Ferdinand 23, 64
Manchester United 3
Scholes 34, 47, Keane 44
TWO HOURS after Manchester United's European expedition had turned from Coronation Street to Desolation Row last Wednesday, Alex Ferguson was graciously entertaining a few guests in his hospitality room in the eves of Old Trafford's South Stand. His chinwas up until the turning-point memory of the campaign intruded again.
"I still don't understand that first goal in Gothenburg," the United manager lamented. "We never play offside, not on the halfway line." Was that the moment that United retained the championship? Yesterday at Loftus Road at least offered evidence of whatthe Premiership fears, that United will intensify their domestic efforts now that they are no longer sidetracked.
In recovering from a goal down - and it might have been more - then clinging on with resolution against a spirited Queens Park Rangers, they extended an unbeaten league sequence to nine matches, eight of which they have won.
Rangers' own run of four home victories was thus snapped, but their new manager Ray Wilkins can take consolation from a display of skill and verve that all but matched the champions in a game of six bookings and a couple of scuffles, but entertainment beyond numbers.
United achieved their victory without six first-choice players, including Eric Cantona, away with France, and the suspended Mark Hughes. They had, however, adequate compensation in Paul Scholes, another of the maturing players from their outstanding youth team, who scored twice. Les Ferdinand, coveted by Ferguson but perhaps less so now, did the same for Rangers in flitting in and out of the game, but Roy Keane's goal was the difference.
The lessons most thoroughly absorbed are those most painfully inflicted. The first for Ferguson in Europe has been that of modifying away from home the ambitious instincts that Old Trafford exhorts and reinforcing resilience in defence.
At first there was a strange reticence to them, however, and they should have gone behind after eight minutes. David Bardsley's cross to the far post was headed back by Danny Maddix and the lively young striker Kevin Gallen, who was to prove the home side's best player, headed against the United bar. From the rebound, Steve Hodge hit the same spot.
The goal Rangers deserved was not long in coming. When Ferdinand picked the ball up some 30 yards from goal there seemed little danger, but a second later the ball was bulging the net high to Gary Walsh's right.
United responded with Scholes hitting the bar from an overhead kick but it was rare respite at this point. Walsh, in the first of several good saves, dived low to prevent Andy Impey doubling the lead with a header before United found their rhythm, urged on by Paul Ince's mixture of talent and talons. And how they did, with three goals in 12 minutes, even if all were courtesy of absent-minded moments in the home defence.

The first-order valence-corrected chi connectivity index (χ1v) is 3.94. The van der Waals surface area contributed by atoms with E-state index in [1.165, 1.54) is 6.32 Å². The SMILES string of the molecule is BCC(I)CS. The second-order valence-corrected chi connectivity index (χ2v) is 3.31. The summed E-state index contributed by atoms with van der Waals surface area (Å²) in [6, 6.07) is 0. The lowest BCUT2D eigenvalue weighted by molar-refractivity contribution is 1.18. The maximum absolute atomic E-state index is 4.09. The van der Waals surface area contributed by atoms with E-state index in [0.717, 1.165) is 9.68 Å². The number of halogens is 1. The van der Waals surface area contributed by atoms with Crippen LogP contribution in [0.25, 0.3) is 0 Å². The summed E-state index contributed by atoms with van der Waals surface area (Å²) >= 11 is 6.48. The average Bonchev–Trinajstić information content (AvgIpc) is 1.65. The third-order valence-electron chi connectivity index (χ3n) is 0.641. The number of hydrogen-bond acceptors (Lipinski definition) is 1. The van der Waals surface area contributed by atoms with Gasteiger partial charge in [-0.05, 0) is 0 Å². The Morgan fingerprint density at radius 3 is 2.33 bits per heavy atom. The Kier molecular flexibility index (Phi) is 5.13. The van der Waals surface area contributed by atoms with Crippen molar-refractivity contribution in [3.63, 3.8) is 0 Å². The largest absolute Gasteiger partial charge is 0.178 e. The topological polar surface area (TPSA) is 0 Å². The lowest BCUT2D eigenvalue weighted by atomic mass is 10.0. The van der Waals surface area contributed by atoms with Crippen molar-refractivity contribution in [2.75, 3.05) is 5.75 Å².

First Denis Irwin's cross from the left was allowed to reach Scholes at the far post and the little striker's header down to Sieb Dykstra's left found the corner of the net. Then Scholes's neat lay-off enabled Brian McClair to send Keane clear and he slipped the ball under the goalkeeper.
The turnaround was complete just after the break when a corner from the right by Simon Davies drifted through the QPR six-yard area, and even had time to bounce before Scholes headed home, again at the far post. "His movement off the ball was exceptionaland he is a good target though he is a little chap," Wilkins rued afterwards.
Ferdinand's second, heading home Gallen's cross from the right, set up a rousing finale which saw Rangers claim a penalty for a nudge on Ferdinand, Walsh save one-handed a deflected shot from Gallen, then at Hodge's feet, and Nicky Butt and Simon Barker squaring up. This time, however, United found a way to win.
Ferguson clearly has the depth of squad to prosper at home. "They are the best team in the Premiership," said Wilkins. "They have so many young players who can play, know their function and play within the team structure."
Europe will remain another matter until Ferguson can add an experienced English player or two to the promising young bloods who may ease his problems, notably David Beckham on Wednesday's evidence, even if Galatasaray provided only token opposition.
Against the Turks, United did show - encouragingly if they are to profit from their experiences - that they had learned one lesson. Last season, 3-1 up, they indulged themselves with some exhibition play; this time, when two goals ahead, there was no respite from their ruthlessness. Nor any for QPR yesterday.